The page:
The new guy seemed reasonable. He was meeting with all the playing staff one-to-one to get a handle on everybody. Smart, I thought. I didn’t want to string him along so I told him straight out I wanted away. Unfortunately, after the January transfer window came and went with no bids for me (or so they said) I agreed to see things out until the end of the season the following summer.
Easier said than done.
By March I was going out of my mind. I was being played in midfield, we were underperforming and being visited by Mr Chairman after every match to be told in no uncertain terms that if we didn’t achieve a top 4 league position then the club’s future would be at stake. No pressure then. It was at this point that I decided to talk to the new gaffer again to tell him about my struggles. That I was still unhappy, I hated playing in midfield and I told him about the support I’d been getting privately. I didn’t get the response I was hoping for:
“Listen pal, you’re playing a pivotal role in this team, you understand? I’m putting my neck on the line every week playing you and you’re in here saying you’re struggling with your feelings or something? If you leave, we don’t make top 4. OK? Simple as that. If that’s everything then I’ve places to be.”
I’d had enough, by this point I wasn’t even bothered if I got fired, I just wanted out. As I walked to the car park I flicked my phone out my pocket and opened twitter:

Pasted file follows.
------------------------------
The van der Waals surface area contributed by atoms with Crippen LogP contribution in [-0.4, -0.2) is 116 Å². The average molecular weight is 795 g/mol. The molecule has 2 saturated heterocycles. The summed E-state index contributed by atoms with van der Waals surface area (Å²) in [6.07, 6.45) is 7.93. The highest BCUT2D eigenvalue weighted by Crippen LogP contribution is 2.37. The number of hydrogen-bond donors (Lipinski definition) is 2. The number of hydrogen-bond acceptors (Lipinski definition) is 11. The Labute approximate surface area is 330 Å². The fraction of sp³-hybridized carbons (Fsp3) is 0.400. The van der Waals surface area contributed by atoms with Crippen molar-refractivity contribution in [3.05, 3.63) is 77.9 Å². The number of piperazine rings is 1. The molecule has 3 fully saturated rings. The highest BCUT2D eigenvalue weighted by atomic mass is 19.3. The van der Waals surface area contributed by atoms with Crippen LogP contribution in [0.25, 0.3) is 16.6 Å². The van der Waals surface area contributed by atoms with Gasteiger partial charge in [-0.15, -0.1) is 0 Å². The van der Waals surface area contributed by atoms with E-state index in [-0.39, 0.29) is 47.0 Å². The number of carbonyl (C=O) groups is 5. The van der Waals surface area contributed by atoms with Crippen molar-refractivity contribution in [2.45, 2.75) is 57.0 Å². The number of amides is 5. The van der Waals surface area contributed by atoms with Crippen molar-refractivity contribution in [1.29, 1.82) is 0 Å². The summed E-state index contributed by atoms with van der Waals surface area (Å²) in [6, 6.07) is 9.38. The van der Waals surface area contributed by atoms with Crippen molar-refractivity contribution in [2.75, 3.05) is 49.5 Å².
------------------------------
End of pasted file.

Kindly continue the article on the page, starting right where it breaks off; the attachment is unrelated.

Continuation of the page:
We’re told society wants men to talk about mental health. They want men to open up. But really, nobody wants to hear it. #hadenough #fireme
I switched my phone off, cranked up the music in my car and drove home, my head in a raging fire of bliss. I spent the rest of the night playing board games with my wife and kid and watching Netflix. Just as I was heading up to bed my wife flicked on the 24/7 sports channel, front and centre was the gaffer stood at the front door of his home, his face illuminated in flashes by the hundreds of photographers surrounding him.
“Any statement by any of our players on social media does not reflect the views of our football club. We take the matter of mental health incredibly seriously and we wish all our players and anyone associated with our club to be treated with dignity and respect. Thank you all.”
I barely slept that night. I flitted between anger, regret, resentment but the common theme was worry. Despite the temptation, my phone stayed off, I couldn’t bring myself to switch it on and become immersed in the inevitable circus. Instead I ate and watched game footage of myself. It helped.